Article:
Global downturn can only partly be blamed for India’s economic woes: expert
While the decline in the Indian economy is very much a fallout of the global slowdown, at least a part of the poor GDP growth, especially in the last two years, has to do with administerial shortcomings, Ajay Chhibber, Director General of the Independent Evaluation Organisation, said on Thursday.
In an address on ‘India’s development record in an Asian context’ under the auspices of the Madras Institute of Development Studies (MIDS), Dr. Chhibber pointed out that while the economies of its Asian counterparts too had slowed down, the decline in India’s growth rate was much sharper and held implications for the labour market in terms of unemployment, underemployment, lower participation of women in the labour force and youth unemployment.
While this decline for an economy that was not export-driven like China’s could be partly explained by reasons such as the drop in Total Factor Productivity, part of India’s growth problem was “administerial” in nature as there was a huge amount of capital locked up in infrastructure projects.
For instance, though huge investments had been made on infrastructure projects in the power sector, their completion had been delayed due to the lack of effective coordination among Ministries, said Dr. Chhibber.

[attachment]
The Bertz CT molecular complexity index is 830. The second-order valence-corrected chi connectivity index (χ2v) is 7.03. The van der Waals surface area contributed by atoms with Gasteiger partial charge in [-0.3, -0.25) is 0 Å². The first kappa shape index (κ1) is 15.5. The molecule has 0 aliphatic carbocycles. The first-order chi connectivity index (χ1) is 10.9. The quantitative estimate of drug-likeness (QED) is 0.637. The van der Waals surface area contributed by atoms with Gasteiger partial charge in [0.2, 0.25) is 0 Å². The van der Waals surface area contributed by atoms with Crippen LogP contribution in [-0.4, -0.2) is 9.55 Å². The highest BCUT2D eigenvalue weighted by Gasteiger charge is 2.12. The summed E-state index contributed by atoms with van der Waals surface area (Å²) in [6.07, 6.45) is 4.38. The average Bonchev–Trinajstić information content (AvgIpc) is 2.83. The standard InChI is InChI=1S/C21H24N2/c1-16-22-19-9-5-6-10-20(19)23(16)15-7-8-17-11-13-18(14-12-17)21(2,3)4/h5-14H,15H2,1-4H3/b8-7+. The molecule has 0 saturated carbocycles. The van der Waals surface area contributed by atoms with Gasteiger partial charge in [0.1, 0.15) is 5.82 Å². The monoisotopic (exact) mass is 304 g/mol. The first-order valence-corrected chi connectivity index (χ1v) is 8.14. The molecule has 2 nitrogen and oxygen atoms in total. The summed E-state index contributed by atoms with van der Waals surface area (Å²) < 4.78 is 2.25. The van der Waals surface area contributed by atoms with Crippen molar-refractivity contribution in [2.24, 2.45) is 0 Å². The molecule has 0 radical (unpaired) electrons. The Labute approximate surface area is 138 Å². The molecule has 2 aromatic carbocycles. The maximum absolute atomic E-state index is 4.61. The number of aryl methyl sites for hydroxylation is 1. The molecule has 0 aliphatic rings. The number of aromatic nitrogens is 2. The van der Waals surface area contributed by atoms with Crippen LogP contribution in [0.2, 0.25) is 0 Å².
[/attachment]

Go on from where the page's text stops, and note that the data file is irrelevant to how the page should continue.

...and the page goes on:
He was formerly a former United Nations Assistant Secretary-General and Assistant Administrator for the United Nations Development Programme (UNDP).
He also found it peculiar that India had regressed from a low inflation economy to an economy with the highest inflation in the world.
That the inflation was largely driven by food prices in spite of bumper crops, a good PDS mechanism and the fact that the government was the biggest grain trader pointed to a mismanagement of food and inflation policy, he said.
“Tackling India’s growth rate decline is largely in our hands. There are global factors for sure but the extent of the decline cannot be explained by global factors alone,” Dr. Chhibber said.
He also advocated stepping up inclusive social policies to narrow inequities in health and education, managing urbanisation with focus on job creation in manufacturing, which was key to growth and poverty reduction, and capitalising on the demographic dividend over the next two decades.